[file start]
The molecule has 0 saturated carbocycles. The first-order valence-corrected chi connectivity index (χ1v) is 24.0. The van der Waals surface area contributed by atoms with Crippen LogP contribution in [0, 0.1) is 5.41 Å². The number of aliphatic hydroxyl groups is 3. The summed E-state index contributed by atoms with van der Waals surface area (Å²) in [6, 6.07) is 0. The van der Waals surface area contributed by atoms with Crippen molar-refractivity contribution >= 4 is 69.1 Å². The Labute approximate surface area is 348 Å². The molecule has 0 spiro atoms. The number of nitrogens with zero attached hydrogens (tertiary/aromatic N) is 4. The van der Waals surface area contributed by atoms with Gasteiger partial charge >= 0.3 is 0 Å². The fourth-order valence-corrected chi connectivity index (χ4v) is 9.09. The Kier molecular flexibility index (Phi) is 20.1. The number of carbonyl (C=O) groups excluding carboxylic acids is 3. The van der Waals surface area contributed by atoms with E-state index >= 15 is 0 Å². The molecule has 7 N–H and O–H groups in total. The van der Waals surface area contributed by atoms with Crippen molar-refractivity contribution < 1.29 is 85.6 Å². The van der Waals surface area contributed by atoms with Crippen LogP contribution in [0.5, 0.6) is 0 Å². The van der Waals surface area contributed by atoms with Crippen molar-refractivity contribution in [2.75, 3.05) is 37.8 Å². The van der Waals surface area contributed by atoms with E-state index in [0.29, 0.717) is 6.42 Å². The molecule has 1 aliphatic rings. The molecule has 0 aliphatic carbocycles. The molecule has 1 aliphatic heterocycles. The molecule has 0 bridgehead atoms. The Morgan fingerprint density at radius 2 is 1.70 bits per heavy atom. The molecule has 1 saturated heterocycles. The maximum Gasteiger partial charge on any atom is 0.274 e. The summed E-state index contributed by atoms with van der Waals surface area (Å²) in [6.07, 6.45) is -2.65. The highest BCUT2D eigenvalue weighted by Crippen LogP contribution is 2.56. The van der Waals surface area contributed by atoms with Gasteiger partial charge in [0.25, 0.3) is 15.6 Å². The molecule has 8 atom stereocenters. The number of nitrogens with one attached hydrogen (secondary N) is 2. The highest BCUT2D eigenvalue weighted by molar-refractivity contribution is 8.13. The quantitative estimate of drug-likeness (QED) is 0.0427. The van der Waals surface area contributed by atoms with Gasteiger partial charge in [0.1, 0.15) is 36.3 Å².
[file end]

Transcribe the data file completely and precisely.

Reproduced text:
The molecule has 0 saturated carbocycles. The first-order valence-corrected chi connectivity index (χ1v) is 24.0. The van der Waals surface area contributed by atoms with Crippen LogP contribution in [0, 0.1) is 5.41 Å². The number of aliphatic hydroxyl groups is 3. The summed E-state index contributed by atoms with van der Waals surface area (Å²) in [6, 6.07) is 0. The van der Waals surface area contributed by atoms with Crippen molar-refractivity contribution >= 4 is 69.1 Å². The Labute approximate surface area is 348 Å². The molecule has 0 spiro atoms. The number of nitrogens with zero attached hydrogens (tertiary/aromatic N) is 4. The van der Waals surface area contributed by atoms with Gasteiger partial charge >= 0.3 is 0 Å². The fourth-order valence-corrected chi connectivity index (χ4v) is 9.09. The Kier molecular flexibility index (Phi) is 20.1. The number of carbonyl (C=O) groups excluding carboxylic acids is 3. The van der Waals surface area contributed by atoms with E-state index >= 15 is 0 Å². The molecule has 7 N–H and O–H groups in total. The van der Waals surface area contributed by atoms with Crippen molar-refractivity contribution < 1.29 is 85.6 Å². The van der Waals surface area contributed by atoms with Crippen LogP contribution in [0.5, 0.6) is 0 Å². The van der Waals surface area contributed by atoms with Crippen molar-refractivity contribution in [2.75, 3.05) is 37.8 Å². The van der Waals surface area contributed by atoms with E-state index in [0.29, 0.717) is 6.42 Å². The molecule has 1 aliphatic rings. The molecule has 0 aliphatic carbocycles. The molecule has 1 aliphatic heterocycles. The molecule has 0 bridgehead atoms. The Morgan fingerprint density at radius 2 is 1.70 bits per heavy atom. The molecule has 1 saturated heterocycles. The maximum Gasteiger partial charge on any atom is 0.274 e. The summed E-state index contributed by atoms with van der Waals surface area (Å²) in [6.07, 6.45) is -2.65. The highest BCUT2D eigenvalue weighted by Crippen LogP contribution is 2.56. The van der Waals surface area contributed by atoms with Gasteiger partial charge in [0.25, 0.3) is 15.6 Å². The molecule has 8 atom stereocenters. The number of nitrogens with one attached hydrogen (secondary N) is 2. The highest BCUT2D eigenvalue weighted by molar-refractivity contribution is 8.13. The quantitative estimate of drug-likeness (QED) is 0.0427. The van der Waals surface area contributed by atoms with Gasteiger partial charge in [0.1, 0.15) is 36.3 Å².